The reason I insist on this is that I was serving on the ANSI standards committee when we put it in the language 🙂 The "YYYY-MM-DD" was picked from several options in the ISO 8601 standard for the following reasons:

    1) it is an ISO standard and X3H2 has always supported ISO standards. We don't like local dialects.

    2) these display strings sort correctly in temporal order. They are not ambiguous.

    3) They are not language dependent (I really don't like Oracle's default format for that reason).

    4) these display strings cannot be confused with numerics because of the dashes. This is a principal reason we rejected the "YYYYMMDD" option. Why do you think it is not ambigous?

    5) The regular expression for it is very simple.

    6) by allowing one and only one ANSI/ISO standard display format, we make parsing and storing the data much easier without having to worry about support for dozens of national formats, ordinal date format, week within year format, etc.

    The principal architect of the temporal extensions was Rick Snodgrass, at the University of Arizona. This was his area of academic specialization and he put out a book on temporal queries and SQL is available as a PDF download from the University of Arizona. It is truly a classic and should be on the bookshelf of every working SQL programmer.

    I found that when you build a calendar table it's very handy to have the ISO 8601 ordinal date and the ISO day-within-a-week format. The second format is very popular in the Nordic countries.

    My personal opinion is that we should have required the "T" separator between the date and the time parts of a timestamp. This would make a timestamp a continuous string without any worries about embedded white space like we have now.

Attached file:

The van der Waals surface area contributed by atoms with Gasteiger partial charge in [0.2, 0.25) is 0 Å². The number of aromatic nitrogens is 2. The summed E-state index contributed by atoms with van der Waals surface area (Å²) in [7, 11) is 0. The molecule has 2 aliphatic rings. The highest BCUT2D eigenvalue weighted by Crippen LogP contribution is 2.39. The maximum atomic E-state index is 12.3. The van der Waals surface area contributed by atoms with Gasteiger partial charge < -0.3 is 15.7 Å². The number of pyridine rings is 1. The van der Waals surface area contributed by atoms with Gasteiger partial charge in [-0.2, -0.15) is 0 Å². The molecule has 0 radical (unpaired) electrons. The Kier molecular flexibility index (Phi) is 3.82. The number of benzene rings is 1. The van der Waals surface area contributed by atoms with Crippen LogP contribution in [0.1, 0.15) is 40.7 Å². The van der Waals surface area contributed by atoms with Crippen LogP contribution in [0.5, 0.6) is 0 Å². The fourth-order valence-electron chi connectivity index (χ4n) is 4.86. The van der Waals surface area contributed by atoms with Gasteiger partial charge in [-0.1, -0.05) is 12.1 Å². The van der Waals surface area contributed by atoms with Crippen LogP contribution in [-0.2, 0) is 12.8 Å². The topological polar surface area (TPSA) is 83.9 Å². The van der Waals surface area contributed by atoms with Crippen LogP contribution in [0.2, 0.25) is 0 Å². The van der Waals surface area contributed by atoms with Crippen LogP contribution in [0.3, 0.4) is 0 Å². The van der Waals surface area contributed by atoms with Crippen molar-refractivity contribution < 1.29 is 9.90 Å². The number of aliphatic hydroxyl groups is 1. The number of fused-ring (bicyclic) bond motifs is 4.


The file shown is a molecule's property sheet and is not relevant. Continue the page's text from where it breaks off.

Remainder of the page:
I don't care if you wrote the standard or not or what you think you remember.  Go read the standard as it is now.  YYYYMMDD is the primary and YYYY-MM-DD is an "alternate" format that is "acceptable".

    --Jeff Moden


    RBAR is pronounced "ree-bar" and is a "Modenism" for Row-By-Agonizing-Row.
    First step towards the paradigm shift of writing Set Based code:
    ________Stop thinking about what you want to do to a row... think, instead, of what you want to do to a column.
    "If you think its expensive to hire a professional to do the job, wait until you hire an amateur."--Red Adair
    "Change is inevitable... change for the better is not."
    When you put the right degree of spin on it, the number 3|8 is also a glyph that describes the nature of a DBAs job. 😉

    Helpful Links:
    How to post code problems
    Create a Tally Function (fnTally)

  • jcelko212 32090

    SSCrazy Eights

    Points: 8844

    Why would I take up an ANSI/ISO standard with Microsoft? I don't think you understand how international standards are set. Vendors can take part in the committees, but they have only a vote and not complete control. If you want to demonstrate this, then quote the Standards, not Microsoft.

    “[H]e is a barbarian, and thinks that the customs of his tribe and island are the laws of nature.”

    ? George Bernard Shaw, Caesar and Cleopatra

    For example, MySQL is one example of a popular SQL that uses only "yyyy-mm-dd".

    It could be worse; Oracle uses dates like this:"1-JAN-2020" which is very obviously dependent on Roman month names that we use in the West. I'm not sure if they have anything for Slavic month names that are used by the Czechs. (leden, únor, brezen, duben, kveten, cerven, cervenec, srpen, zárí, ríjen, listopad, prosinec). As far as I know, nobody ever used the Roman numerals for months that were part of the NATO standards when France was a member.

    Please post DDL and follow ANSI/ISO standards when asking for help. 

  • Jeff Moden

    SSC Guru

    Points: 994647

    jcelko212 32090 wrote: